Making semantic sidenotes without JavaScript

One of the first things I learned about professional writing is that it’s best to remove all unnecessary words. Problem is that that can make a text rather dry. Sometimes I feel some background info or a joke is just too good to leave out. Sidenotes are a nice solution to not muddy an article and still leave some richness in there for the curious reader who’s not in a hurry.

Implementing sidenotes on the web isn’t entirely straightforward though. Semantically, sidenotes are like footnotes, but visually they’re not. The best choice of semantic elements may depend on the kind of content of the sidenotes. My previous post about sidenotes, discusses what HTML elements I consider eligible and which I have chosen for what reasons. After writing that post I’ve learned a few things. Also some commenters kindly showed how I could improve the implementation. In this post I want show you my new and improved approach. Now available without JavaScript!

What my sidenotes do

My (sidenote: By the way, here’s an example of an actual sidenote. It’s using the same techniques that I present below. ) have two parts:

  1. The sidenote’s content
  2. A word or a span of words that it refers to.

The example sidenote above shows exactly what I mean with that. The implementation has meets the following requirements:

  • On viewports not wide enough for margins to show sidenotes, the sidenote content should be hidden by default. A click/tap on the words referring to it should make the content visible.
  • The span that the sidenote refers to should have a proper semantic HTML element.
  • The content of the sidenote should have a similarly valid HTML tag. Additionally:
    • The sidenote content may contain span elements such as <a> and <em>.
    • The sidenote content may contain clickable elements that can receive keyboard focus.
    • The sidenote content must be stylable.
  • The elements should not cause auto-closing of their parent <p> tag.
  • Reader modes and apps like Pocket and RSS readers should show sidenote content in a typographically acceptable way. That means at the very least that I can’t rely on website’s CSS to place and style the elements correctly.
  • The sidenote content should be read by screen readers, in a flow that makes sense. That likely means the two parts should be be placed together.
  • No JavaScript should be required.

Solution

This solution is similar to Tufte CSS’s. That means that the visibility of the sidenote’s content for narrow viewports is toggled with a checkbox. I’m using different semantic elements than Tufte CSS though. And I add ‘(Sidenote: )’ around the sidenote’s content in a way that is only visible when CSS is not used. The main reason for it is that the flow of a sentence sounds just better like that on screenreaders.

<span class="sidenote">
  <input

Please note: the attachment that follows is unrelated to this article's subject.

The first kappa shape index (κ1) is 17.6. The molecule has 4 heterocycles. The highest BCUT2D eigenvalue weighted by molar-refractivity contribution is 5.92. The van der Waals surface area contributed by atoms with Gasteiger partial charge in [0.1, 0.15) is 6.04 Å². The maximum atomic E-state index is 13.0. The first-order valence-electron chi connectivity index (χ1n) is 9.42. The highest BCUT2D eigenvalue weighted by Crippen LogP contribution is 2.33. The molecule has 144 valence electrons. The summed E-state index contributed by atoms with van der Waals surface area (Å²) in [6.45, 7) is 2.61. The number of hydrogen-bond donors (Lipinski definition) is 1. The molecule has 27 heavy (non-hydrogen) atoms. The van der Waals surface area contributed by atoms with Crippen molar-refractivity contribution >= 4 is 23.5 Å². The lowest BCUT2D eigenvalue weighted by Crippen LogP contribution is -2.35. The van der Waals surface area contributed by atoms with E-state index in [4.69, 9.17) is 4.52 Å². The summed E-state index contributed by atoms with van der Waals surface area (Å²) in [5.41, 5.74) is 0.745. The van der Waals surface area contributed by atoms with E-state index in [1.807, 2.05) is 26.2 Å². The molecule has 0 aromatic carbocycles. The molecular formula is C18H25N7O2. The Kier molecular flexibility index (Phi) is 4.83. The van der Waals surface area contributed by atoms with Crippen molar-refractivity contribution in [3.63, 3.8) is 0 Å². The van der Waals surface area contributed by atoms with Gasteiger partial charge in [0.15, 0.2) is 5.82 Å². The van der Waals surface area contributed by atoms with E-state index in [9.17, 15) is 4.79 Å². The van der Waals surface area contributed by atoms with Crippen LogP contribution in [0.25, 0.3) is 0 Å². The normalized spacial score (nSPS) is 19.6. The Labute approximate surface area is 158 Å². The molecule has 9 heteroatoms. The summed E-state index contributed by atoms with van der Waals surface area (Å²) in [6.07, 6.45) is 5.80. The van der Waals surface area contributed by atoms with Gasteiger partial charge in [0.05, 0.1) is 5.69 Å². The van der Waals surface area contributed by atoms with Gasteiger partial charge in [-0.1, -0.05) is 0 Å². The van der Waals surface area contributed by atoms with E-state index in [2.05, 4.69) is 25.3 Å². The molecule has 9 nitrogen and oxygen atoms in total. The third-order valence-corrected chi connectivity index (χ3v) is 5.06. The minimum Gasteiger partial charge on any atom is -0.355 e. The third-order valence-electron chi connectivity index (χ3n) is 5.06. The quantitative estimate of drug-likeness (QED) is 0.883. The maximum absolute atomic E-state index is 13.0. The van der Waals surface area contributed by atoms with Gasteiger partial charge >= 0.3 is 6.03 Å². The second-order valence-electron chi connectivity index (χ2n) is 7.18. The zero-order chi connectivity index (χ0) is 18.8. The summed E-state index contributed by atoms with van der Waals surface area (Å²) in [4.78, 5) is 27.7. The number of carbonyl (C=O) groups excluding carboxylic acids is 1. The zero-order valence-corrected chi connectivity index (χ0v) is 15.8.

aria-label="Show sidenote"
    type="checkbox"
    id="sidenote__checkbox--1"
    class="sidenote__checkbox">
  <label
    tabindex="0"
    title=""
    aria-describedby="sidenote-1"
    for="sidenote__checkbox--1"
  >Sidenote label</label>
  <small
    id="sidenote-1"
    class="sidenote__content">
    <span class="sidenote__content-parenthesis"
    > (sidenote: </span>
    Sidenote content
    <span class="sidenote__content-parenthesis">)</span>
  </small>
</span>

There’s quite a bit of additional CSS necessary to make things look good, but here are the essential parts for positioning and toggling the visibility of the sidenote’s content:

@media screen and (max-width: 1079px){

  .sidenote__checkbox ~ .sidenote__content{
    /* Hidden, but accessible to browsers that don't do CSS (e.g. screenreaders, Pocket) */
    position: absolute;
    left: -99999px;
    top: auto;
  }
  .sidenote__checkbox:checked ~ .sidenote__content{
    position: relative; /* override hidden-but-accessible */
    left: auto; /* override hidden-but-accessible */

    display: block;
    margin: 0.8rem 0;
    padding: 0.8rem 1.6rem;
  }
}

@media screen and (min-width: 1080px){
  .sidenote__content{
    display: block;
    position: absolute;
    right: 0;
    margin-top: calc(-1.5*var(--text-size)); /* Align sidenote top with main text */
    margin-right: calc(-1*var(--sidenote-width) - 1*var(--sidenote-margin));
    width: var(--sidenote-width);
    font-size: var(--text-size);
    color: var(--text-color);
  }
}

You can find the full code and demo files in this open source repo: Sidenotes. Feel free to send pull requests!

Is that it?

Depending on the type of content you’re going to put in the sidenotes, you may use <aside> or <footer> instead of the <small> element that I picked.

In August 2020 Gwern published an overview of sidenote implementations. It contains a thorough analysis of challenges and solutions. There’s a big table comparing all solutions they researched, (sidenote: An honour, Gwern is one of the most amazing websites I know! ) . It’s definitely worth to take a look at it before implementing the above.

Because I didn’t like that Gwern marked my initial solution as ‘non-free’, I properly open sourced the solution I described in this post. Check out the repo for all a full demo.